This blog post is part of a series I (Richard) am writing about my past life experiences that helped develop a love and appreciation for agricultural heritage in general and landrace grains in particular. The series is called "Sickles and Sheaves - Farming, Faith, and the Frye" and you can view the other parts of this blog series here.
Our high school English teacher, Louise Braun, was a woman of prodigious intellect with expectations that students read and appreciate Shakespeare and Robert Frost with the same enthusiasm shown for sporting events. A native of tiny Viola in the Idaho-Washington Palouse borderlands, Mrs. Braun guided us on uncharted literary journeys across time and place with the peculiar incentive—highly controversial among faculty and parents, that once a week we could spend class time reading Farm Journal, Time Magazine, Field & Stream, or any other periodical of our own choosing. “Reading is the main thing,” she would say in the context of expanding young minds. In response to adolescent complaint that poetic expression in our anthology of world literature seemed as foreign as many authors, Mrs. Braun confided that poetry was commonly composed for spirited oral delivery. Soon afterward local farmer Leonard Jones arrived as a guest speaker but had undergone a stunning transformation on the school stage into Leonard Jones, country bard. “Two roads diverged in a yellow wood,” he thundered in the first dramatic recitation by an adult that I had ever heard. His delivery of “The Road Less Traveled” was made even more memorable in the knowledge that Mr. Jones was one of us, and obviously and unashamedly relished the written and spoken word. Soon Mrs. Braun had us wondering about just what Frost’s “long scythe” was “whispering to the ground” (from “Mowing”), and if “The Need of Being Versed in Country Things” might mean that mature thinking could question some assumed claims of science and religion.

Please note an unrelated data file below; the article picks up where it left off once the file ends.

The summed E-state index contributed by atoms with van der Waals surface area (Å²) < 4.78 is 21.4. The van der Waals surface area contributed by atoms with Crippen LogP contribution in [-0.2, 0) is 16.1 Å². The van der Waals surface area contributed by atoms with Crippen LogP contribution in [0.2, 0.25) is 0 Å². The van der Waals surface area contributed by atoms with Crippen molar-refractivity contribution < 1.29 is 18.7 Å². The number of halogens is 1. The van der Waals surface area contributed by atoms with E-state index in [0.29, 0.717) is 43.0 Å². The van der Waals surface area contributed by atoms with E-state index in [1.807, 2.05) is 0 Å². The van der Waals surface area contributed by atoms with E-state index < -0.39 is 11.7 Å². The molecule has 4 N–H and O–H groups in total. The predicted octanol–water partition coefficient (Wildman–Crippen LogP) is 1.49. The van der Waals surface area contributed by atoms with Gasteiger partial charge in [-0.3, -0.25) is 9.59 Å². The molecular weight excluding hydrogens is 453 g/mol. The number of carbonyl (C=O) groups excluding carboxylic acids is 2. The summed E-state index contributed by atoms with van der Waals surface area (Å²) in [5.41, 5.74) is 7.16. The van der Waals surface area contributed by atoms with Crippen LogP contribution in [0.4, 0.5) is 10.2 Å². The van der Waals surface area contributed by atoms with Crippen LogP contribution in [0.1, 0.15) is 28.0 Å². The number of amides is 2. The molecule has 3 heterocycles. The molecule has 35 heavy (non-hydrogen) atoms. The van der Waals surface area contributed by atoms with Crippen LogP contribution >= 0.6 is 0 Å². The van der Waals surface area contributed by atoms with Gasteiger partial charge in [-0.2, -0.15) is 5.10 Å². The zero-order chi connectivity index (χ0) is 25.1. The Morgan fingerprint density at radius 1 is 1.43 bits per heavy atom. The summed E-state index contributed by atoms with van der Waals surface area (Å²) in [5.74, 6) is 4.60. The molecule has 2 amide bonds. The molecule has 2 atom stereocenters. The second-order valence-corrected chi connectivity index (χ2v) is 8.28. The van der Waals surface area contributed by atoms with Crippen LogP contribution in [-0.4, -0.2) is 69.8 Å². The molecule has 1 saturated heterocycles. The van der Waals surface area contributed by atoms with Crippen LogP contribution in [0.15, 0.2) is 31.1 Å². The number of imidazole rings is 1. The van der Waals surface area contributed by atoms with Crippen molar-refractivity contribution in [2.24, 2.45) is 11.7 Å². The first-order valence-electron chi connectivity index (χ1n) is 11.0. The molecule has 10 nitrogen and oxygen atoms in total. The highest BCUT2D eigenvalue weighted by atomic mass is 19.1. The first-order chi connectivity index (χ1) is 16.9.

FFA advisor Dan Birdsell introduced us to Demeter and the classical symbolism of ancient farm tools by having us memorize the organization’s opening ritual. As youth we may not always have understood the meaning behind these emblems, but we came to know spring from fall barley, sickles from scythes, and that a bushel of wheat weighed about sixty pounds. Mr. Birdsell also arranged to have us periodically attend local Grange meetings in the neighboring hamlet of Winona for extracurricular practice in parliamentary procedure. Members met monthly for rural fellowship and to promote agrarian interests in state and national politics, and raised the roof with the Patrons of Husbandry unofficial anthem, Knowles Shaw and George Minor’s familiar hymn “Bringing in the Sheaves” (“Waiting for the harvest, and the time of reaping….”). The organization’s official songbook, The Patron (1925), contained numerous selections commemorating the significance of field labors:
“Grain that was in verdure waving,
Weareth now a hue of gold,
And the yellow heads are bending,
With the fruitage they hold.
That the ripened fruit be gathered,
Speed the sickle to and fro;
For the countless hosts of kernels,
Snowy loaves ere long will show.”
“Soon from out the noisy thresher,
There shall golden streams be pour’d,
That the farmer’s heart will gladden,
And shall bring his just reward.
Smiles the land today with plenty,
Plenty for the needy throng;
Let all classes and conditions,
Join to swell the harvest song.”
“When the earth is crowned with fatness,
And the yellow harvest yields
To the sickle of the reaper,
Toiling in the sunny fields;
Mark the glad, contented gleaner,
Gather one by one her store—
Ev’ry act of cheerful labor
Makes her richer than before.”
“Golden treasures, thickly scattered,
Strew the world’s surface o’er;
Man is but a humble gleaner,
Finding knowledge, seeking more.
Step by step he plods his way,
One by one his blessings rise;
He who binds his store together,
He alone is truly wise.”